A work essential to explaining Cuban migration is, “Migrants in Socialism: A Debate on Cuban Development,” by Edel J. Fresneda. The author's hypothesis to justify the high rates of migration from Cuba abroad involves a development strategy based on the formation of rising capital or human development. This strategy has been distorted because the nation failed to rise in production and its insertion in the global market was no more successful in light of the United States embargo. Consequently, the country has basic needs that are not being met and urgently needs to improve the income of its labor force. The lack of a full employment policy with adjustments to productive schemes and economic plans has led to distortions in the island's internal product, resulting in the expulsion of the labor force and the need to migrate.

"Corporate Control of Food Distribution in Mexico,” by José Gasca and Felipe Torres, highlights how food distribution has evolved in the midst of significant changes to information and communication technologies (ict), the so-called "Efficient Consumer Response" (ecr) and the logistics technique of cross-docking, which consists of directly collecting wholesale products, generally carried out by a manufacturing company, and then organizing distribution to directly place the products in retail sale. Looking at these major changes, which have taken place in both the United States and Europe, the authors describe the food distribution system in Mexico, which is based on the leadership and predominance of the corporate business model. This article seeks to explore the causes and effects operating in the growth of a more competitive and organized food distribution model on the global level, and its diverse effects on more traditional domestic channels. These changes include the transition from traditional methods to more technologically and organizationally developed business schemes.

One of the key elements in the growth of modern food distribution companies has been the intensive use of technology and the development of organizational innovations both within and between companies.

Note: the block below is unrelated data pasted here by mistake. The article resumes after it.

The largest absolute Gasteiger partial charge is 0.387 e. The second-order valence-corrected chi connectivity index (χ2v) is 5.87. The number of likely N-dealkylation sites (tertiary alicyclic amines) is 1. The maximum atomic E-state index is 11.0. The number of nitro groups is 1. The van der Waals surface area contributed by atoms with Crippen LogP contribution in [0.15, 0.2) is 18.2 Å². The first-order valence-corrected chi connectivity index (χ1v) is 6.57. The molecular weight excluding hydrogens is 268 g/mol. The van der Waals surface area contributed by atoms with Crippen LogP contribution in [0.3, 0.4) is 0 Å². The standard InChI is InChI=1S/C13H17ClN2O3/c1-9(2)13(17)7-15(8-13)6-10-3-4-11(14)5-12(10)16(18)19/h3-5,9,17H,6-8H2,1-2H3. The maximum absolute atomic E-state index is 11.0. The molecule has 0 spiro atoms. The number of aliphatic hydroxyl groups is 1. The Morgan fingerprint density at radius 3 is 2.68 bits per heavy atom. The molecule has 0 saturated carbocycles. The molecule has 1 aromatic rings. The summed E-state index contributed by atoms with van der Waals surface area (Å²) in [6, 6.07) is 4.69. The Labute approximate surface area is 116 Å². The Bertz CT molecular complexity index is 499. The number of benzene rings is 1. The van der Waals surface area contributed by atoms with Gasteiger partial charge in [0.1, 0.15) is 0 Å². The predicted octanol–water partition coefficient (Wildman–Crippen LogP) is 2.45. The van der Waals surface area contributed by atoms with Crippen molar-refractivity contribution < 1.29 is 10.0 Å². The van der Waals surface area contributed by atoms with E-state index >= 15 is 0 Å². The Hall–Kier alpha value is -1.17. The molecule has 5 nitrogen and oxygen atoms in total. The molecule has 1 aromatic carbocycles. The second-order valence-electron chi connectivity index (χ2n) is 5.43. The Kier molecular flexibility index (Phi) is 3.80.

Finally, the article, “Production and the Appropriation of Value in Argentina: The Role of Real Wage Depression,” proposes the central hypothesis that the growth phase in the first decade of the twenty-first century in Argentina is a result of the increase in land rents and paying the labor force below its value. The author highlights the ISI industrial project, interrupted by the military coup of 1976, followed by a gradual transition to a model based on external debt and financial valuation, up through the convertibility regime. When this development model collapsed, land rents became an extraordinary source of surplus manifest in exports. This role is similar to the role played by external debt in a previous phase. The analysis set forth in this text is very important in order to appreciate the triumph of the current economic regime as well as its own deterioration and end.

The review section recommends five books: Feminism and Social Change in Latin America and the Caribbean, by Alba Carosio (coordinator), reviewed by Santiago Hernández, Urban Informality and Uncertainty: How Can Informalization be Studied in Metropolises?, by Felipe de Alba and Frédéric Lesemann (coordinators), reviewed by Iván Sánchez, Assessing the Policy of Access to Drinking Water in Mexico City, by Arsenio González (coordinator), review written by Nallely Bautista, Crossroads, Prospects and Proposals for Social Security in Mexico, by Berenice P. Ramírez and Roberto Ham Chande (coordinators), reviewed by Cruz Álvarez and The Challenges of International Migration, coordinated by Ana María Aragonés and promoted by Diana Atempa.

Alicia Girón
Journal Editor
unam, December 2013

Published in Mexico, 2012-2017 © D.R. Universidad Nacional Autónoma de México (UNAM).
PROBLEMAS DEL DESARROLLO. REVISTA LATINOAMERICANA DE ECONOMÍA, Volume 49, Number 193, April-June 2018 is a quarterly publication by the Universidad Nacional Autónoma de México, Ciudad Universitaria, Coyoacán, CP 04510, México, D.F. by Instituto de Investigaciones Económicas, Circuito Mario de la Cueva, Ciudad Universitaria, Coyoacán,